Large Horse Breeding Small Donkey

Hinnies, or male horses crossed with female donkeys known as jennets, is the result of breeding male horses (stallion) with female donkeys (jennet). This cross is similar to that created when crossing male donkeys with mares resulting in mules; hinnies serve as their counterparts.

Stallions must be trained to mate outside their species, which may not always be straightforward. They need to learn to accept smaller foals.


Although equines may appear similar, there can be subtle distinctions in behavior. Donkeys have an exceptional sense of self-preservation which means they are far less prone to injuries than horses; their intelligence also makes them highly desirable companions.

Mules are hybrid offspring from male donkey (jack) and female horse (mare), often born sterile and with shorter ears and legs than their horse counterparts, who make for easier riding due to their more flexible bodies and willingness to be controlled.

Donkeys in the wild have evolved into bands which defend each other against other bands of donkeys, although their ancestors lived in areas with limited vegetation and water supply and therefore lived more solitary lives.

Mares who enter season every 18-24 days can often have behavioral issues related to fluctuating hormone levels during oestrus cycle, making them difficult for their owners and farriers to handle. A diary can be an effective way to anticipate tough days and plan activities such as farrier visits in advance to try and avoid these days altogether. Mares may also suffer from medical conditions that impact fertility; these conditions should be investigated and diagnosed by a veterinarian as soon as possible.


Mules are the result of breeding male donkey (jack) with female horse (mare). Mules are known for their hybrid vigour as they combine intelligence, endurance, sure-footedness and adaptability with well-developed instincts for self-preservation, making them highly adaptable companions who make a perfect partner in numerous tasks. Their special qualities make them highly sought-after pets.

To mate successfully, both jacks and mares must first be compatible. This is usually accomplished by having both animals examined by a veterinarian to ensure they are healthy and fertile before breeding when their estrus cycle comes up – typically April to June for most breeders depending on regional weather patterns and types.

Before breeding can take place, both jack and mare must be introduced in a controlled and safe environment. A halter should be secured around each of them to prevent them from fighting or overreacting against each other. Once this has taken place, a small amount of oats should be fed to both to induce love mode – the moment when this occurs should see baby mules begin appearing within moments!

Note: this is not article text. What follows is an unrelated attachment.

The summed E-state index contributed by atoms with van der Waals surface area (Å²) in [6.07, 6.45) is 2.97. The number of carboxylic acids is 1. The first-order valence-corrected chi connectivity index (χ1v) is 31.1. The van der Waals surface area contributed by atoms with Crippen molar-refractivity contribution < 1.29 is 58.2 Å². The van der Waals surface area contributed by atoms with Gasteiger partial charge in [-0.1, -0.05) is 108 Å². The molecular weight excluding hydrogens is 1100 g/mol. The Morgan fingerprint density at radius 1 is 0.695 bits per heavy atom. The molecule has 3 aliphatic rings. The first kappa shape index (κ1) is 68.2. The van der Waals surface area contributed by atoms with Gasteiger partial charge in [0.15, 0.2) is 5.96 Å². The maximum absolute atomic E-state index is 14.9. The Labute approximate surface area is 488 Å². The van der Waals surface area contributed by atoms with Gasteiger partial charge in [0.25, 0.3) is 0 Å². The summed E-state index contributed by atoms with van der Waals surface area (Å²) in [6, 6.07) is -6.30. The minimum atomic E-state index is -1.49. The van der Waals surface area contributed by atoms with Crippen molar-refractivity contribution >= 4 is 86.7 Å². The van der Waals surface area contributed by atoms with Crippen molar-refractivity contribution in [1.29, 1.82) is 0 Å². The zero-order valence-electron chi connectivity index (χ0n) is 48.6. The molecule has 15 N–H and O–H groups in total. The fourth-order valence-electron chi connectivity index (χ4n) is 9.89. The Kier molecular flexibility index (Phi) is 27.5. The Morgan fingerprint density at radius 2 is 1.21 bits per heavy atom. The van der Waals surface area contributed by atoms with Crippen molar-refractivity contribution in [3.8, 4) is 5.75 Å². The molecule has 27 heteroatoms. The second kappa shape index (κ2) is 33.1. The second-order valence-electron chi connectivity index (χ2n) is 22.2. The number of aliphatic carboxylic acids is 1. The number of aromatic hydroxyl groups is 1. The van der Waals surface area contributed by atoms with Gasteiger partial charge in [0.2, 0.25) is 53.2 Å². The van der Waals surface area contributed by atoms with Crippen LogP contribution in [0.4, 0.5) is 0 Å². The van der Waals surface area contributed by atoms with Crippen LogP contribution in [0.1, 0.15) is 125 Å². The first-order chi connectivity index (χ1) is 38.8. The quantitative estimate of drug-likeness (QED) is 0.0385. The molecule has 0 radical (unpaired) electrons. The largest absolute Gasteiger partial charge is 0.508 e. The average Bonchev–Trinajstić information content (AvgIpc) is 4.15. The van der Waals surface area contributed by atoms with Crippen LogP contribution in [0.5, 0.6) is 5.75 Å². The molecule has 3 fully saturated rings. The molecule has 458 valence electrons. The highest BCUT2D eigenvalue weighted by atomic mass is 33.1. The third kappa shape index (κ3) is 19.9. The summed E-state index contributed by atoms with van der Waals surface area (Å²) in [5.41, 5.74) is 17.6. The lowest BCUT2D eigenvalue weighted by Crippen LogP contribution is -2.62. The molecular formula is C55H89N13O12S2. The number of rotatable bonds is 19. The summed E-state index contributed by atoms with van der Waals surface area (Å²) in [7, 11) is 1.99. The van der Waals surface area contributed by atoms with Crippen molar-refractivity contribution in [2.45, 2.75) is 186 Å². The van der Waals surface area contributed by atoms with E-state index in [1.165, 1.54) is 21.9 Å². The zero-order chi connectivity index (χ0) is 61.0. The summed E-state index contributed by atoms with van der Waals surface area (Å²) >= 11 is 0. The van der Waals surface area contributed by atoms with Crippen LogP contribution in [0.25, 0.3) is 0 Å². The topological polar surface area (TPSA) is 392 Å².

Forced matings between horses will only ever result in one foal, who will inherit some characteristics from each parent, with randomised statistics being added on top. Thus a horse with superior speed stats has an increased chance of siring children who also possess such high speeds as their parents.


The jack (Equus asinus or Ass) comes in many shapes, sizes, breeds and colors. He is often called the world’s greatest clown; yet he is also highly intelligent with a keen sense of self-preservation; traits which make him ideal for pack and saddle work. Mules possess hybrid vigor that stands them apart with intelligence longevity and sure-footedness being hallmarks of superiority among their many qualities.

When selectinging a jack for breeding purposes, look for one with an ideal proportion between head and body and torso. Eyes should be set well forward so as to give a jack a broad field of vision forward, backward, and peripherally. Neck must be straight with only slight slope from withers to croup. Finally, its torso should have enough width in rear quarters for efficient breathing.

A perfect jack should be free from defects in his structure and movement, with feet that are round with sufficient depth in their fetlocks, knees, and hocks for smooth gaits that do not overstrain their kneecaps or hocks. Furthermore, their topline should remain straight while still not excessively long or short-backed; their chest, rib cages or rear quarters must not become narrow as this would hinder his action and potentially result in pin-toeing.


The jenny (female donkey) shares many reproductive similarities with horse mares, making her breeding options quite similar. Jennies can either be pasture bred or hand bred; when hand breeding, effective teasing techniques must be employed in order for successful matings to occur. When hand breeding jennies should be bred at 48 hour intervals until standing heat has ended – approximately on day 2 and 48 until standing heat ceases altogether.

Your choice of breeder plays an essential role in your donkey’s overall health and temperament. Reputable breeders typically focus on improving genetics through intentional breeding programs as well as socialization/training of their donkeys. Furthermore, many offer guarantees with first right of refusal should something arise which prevents you from keeping your donkey.

Do not mix mini donkeys with sheep or goats as they will likely become aggressive towards them and could kill them. While there have been stories of successful cohabitation among different species, it’s better to play it safe. You will spend at least 30 years with this donkey so select one that speaks to you, fits with your lifestyle, family needs and other animals – donkeys don’t come cheap so invest time in selecting the ideal one!






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